The health, safety, and well-being of employees in the working environment can only be ensured if safety professionals and company leaders take a proactive leading role in managing health and safety in the workplace. Many organizations have proven that an efficient and effective safety management approach not only leads to increased productivity and profits, but also reduces the potential for work-related injuries and illnesses. A good safety management approach involves identifying major hazards and controlling or reducing the associated risk factors. This can be achieved by conducting hazard identification studies in conjunction with other workforce management tools. (Learn more in Physical Demands Analysis 101).
What is a hazard identification study?
A hazard identification study seeks to identify hazards in the workplace, as well as assess the risks associated with the identified hazards. The aim of conducting hazard identification studies is therefore to prevent and reduce any adverse impact that could result in injuries to workers, or damage to property and the environment. This is done through a review of records of accidents and injuries, a site inspection, work observation, and other methods of collecting data in a particular work environment.
What is a hazard?
According to the Canadian Centre for Occupational Health and Safety (CCOHS), a hazard is any source of potential harm or adverse health effects to personnel, or any source of potential harm or damage to property and the environment.
What is a risk?
A risk is the probability or chance that a person will experience an adverse health effect or harm as a result of being be exposed to a hazard. This may also be applied to the damage of property or negative effects on the environment.
Why is it important to conduct hazard identification studies?
Employers have a responsibility under Occupational Health and Safety Administration (OSHA) regulations to provide their employees with a safe working environment free from hazards and risks. Therefore, employers have a legal duty to eliminate any potential hazards at the workplace, and control or reduce the associated risks. Lower accidents also decrease production delays and healthcare costs. (Learn more in A Look at Lower Back Pain in the Workplace). Conducting a hazard identification study will allow employers to identify any potential major incidents and the associated hazards, as well as the causes that could have led to such major incidents in the first place. Some benefits of a hazard identification study include:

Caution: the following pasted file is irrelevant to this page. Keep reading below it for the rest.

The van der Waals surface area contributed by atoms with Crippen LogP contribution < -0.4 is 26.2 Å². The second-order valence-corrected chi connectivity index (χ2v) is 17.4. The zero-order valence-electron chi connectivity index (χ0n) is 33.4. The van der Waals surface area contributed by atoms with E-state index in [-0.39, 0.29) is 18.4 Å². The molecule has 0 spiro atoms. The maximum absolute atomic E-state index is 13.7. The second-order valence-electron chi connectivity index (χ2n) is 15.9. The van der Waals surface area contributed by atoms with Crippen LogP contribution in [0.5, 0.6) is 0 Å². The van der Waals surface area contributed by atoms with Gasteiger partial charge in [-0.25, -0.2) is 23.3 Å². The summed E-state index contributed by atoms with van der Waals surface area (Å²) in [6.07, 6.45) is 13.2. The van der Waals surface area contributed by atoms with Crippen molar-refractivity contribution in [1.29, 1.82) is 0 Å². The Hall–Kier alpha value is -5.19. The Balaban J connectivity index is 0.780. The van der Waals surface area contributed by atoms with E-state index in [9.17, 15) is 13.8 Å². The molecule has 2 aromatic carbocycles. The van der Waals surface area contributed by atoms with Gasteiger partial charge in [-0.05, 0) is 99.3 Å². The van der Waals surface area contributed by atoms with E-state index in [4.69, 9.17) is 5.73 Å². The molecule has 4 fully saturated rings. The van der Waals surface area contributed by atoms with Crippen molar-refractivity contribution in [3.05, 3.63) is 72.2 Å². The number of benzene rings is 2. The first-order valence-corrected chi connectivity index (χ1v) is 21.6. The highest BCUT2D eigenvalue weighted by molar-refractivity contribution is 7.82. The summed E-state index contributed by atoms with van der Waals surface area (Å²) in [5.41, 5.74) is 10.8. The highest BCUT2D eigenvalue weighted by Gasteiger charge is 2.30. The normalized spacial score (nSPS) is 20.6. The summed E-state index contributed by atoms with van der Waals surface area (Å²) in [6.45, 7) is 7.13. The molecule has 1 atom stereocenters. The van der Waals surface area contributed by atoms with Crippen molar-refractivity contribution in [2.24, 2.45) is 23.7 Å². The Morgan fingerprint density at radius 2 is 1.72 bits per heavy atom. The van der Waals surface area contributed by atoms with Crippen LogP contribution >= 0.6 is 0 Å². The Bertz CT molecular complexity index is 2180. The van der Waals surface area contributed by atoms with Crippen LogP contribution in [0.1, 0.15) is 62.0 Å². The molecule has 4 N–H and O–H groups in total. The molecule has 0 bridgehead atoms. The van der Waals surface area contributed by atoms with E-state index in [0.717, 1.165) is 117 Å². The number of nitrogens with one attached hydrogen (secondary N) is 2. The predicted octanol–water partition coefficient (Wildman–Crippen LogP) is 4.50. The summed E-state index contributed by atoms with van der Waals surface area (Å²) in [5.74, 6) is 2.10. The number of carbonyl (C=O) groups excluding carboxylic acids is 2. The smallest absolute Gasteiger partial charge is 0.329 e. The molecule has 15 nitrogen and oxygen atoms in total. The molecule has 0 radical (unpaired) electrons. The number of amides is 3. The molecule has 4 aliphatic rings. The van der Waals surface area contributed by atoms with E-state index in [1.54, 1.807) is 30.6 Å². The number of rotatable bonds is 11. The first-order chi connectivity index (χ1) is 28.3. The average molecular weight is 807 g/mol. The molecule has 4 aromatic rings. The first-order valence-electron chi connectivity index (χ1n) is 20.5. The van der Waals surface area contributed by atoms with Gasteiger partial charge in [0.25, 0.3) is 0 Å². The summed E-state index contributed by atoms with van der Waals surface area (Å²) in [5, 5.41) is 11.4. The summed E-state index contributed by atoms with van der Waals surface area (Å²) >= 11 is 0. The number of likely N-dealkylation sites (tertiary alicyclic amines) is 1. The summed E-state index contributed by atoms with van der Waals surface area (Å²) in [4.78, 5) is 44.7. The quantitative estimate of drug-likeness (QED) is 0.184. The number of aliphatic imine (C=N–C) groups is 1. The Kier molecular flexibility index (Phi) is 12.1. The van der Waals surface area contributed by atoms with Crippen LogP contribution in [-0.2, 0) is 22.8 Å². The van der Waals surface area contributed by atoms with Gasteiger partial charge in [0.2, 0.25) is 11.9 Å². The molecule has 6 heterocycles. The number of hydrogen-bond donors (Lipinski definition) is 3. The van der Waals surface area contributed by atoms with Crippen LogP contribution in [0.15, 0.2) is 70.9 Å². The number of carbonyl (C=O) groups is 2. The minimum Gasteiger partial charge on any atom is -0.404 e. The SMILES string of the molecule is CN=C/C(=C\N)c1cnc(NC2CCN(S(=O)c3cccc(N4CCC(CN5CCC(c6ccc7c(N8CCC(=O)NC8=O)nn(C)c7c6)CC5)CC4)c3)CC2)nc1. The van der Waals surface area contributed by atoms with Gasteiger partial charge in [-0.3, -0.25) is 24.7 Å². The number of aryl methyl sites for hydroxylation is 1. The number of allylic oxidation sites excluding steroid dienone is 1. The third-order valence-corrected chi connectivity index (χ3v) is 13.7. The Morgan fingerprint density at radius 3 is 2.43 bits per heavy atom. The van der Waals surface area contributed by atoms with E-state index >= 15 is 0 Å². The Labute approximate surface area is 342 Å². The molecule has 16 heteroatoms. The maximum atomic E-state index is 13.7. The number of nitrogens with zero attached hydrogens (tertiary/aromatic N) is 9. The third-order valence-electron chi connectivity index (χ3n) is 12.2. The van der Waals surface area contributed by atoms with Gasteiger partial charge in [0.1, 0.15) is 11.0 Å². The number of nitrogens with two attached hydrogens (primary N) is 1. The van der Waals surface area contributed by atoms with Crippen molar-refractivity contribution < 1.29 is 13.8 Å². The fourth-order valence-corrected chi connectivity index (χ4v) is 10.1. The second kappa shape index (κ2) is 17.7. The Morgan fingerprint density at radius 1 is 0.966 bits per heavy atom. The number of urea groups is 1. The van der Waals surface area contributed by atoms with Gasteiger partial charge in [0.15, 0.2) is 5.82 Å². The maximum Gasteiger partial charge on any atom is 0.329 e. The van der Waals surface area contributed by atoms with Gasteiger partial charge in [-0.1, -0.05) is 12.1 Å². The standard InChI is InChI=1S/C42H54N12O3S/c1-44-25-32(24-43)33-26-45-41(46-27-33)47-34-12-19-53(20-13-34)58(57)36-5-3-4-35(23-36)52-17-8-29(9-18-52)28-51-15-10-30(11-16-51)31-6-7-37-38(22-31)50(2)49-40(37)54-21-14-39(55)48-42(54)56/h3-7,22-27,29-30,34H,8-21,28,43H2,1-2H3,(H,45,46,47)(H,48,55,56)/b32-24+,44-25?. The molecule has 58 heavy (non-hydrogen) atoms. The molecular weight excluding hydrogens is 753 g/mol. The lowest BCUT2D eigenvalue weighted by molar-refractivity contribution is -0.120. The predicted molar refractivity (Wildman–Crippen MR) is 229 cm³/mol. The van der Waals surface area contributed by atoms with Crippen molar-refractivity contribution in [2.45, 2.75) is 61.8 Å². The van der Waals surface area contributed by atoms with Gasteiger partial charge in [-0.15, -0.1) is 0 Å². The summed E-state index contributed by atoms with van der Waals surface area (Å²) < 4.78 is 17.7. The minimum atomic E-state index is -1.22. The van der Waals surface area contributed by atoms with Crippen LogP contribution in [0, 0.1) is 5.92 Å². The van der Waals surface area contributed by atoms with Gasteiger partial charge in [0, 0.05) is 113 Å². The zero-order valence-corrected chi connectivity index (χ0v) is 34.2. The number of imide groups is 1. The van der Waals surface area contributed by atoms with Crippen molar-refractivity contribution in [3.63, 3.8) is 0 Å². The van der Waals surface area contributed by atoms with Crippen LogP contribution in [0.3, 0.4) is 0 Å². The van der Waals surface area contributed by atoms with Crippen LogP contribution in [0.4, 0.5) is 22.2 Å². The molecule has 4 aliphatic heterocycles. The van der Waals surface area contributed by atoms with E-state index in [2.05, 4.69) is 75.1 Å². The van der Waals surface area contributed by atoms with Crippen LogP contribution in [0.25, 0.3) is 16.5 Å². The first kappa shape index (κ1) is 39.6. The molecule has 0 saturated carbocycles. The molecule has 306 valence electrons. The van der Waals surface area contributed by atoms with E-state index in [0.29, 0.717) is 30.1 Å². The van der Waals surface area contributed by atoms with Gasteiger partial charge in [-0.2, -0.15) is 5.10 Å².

- Helping to identify all major incidents that can occur in the workplace.
- Providing employers with knowledge and understanding of the causes of major incidents so that they may be able to prevent future occurrences.
- Raising awareness among employees regarding the potential hazards and risks that may exist in the workplace and how to deal with them.
- Showing clear links between hazards, root causes, and potential major incidents.
- Providing a basis of selecting, rejecting, and evaluating hazard control measures.
- Allowing for a systematic record keeping of all hazards identified, their potential risks, and control measures.
Key steps in conducting a hazard identification study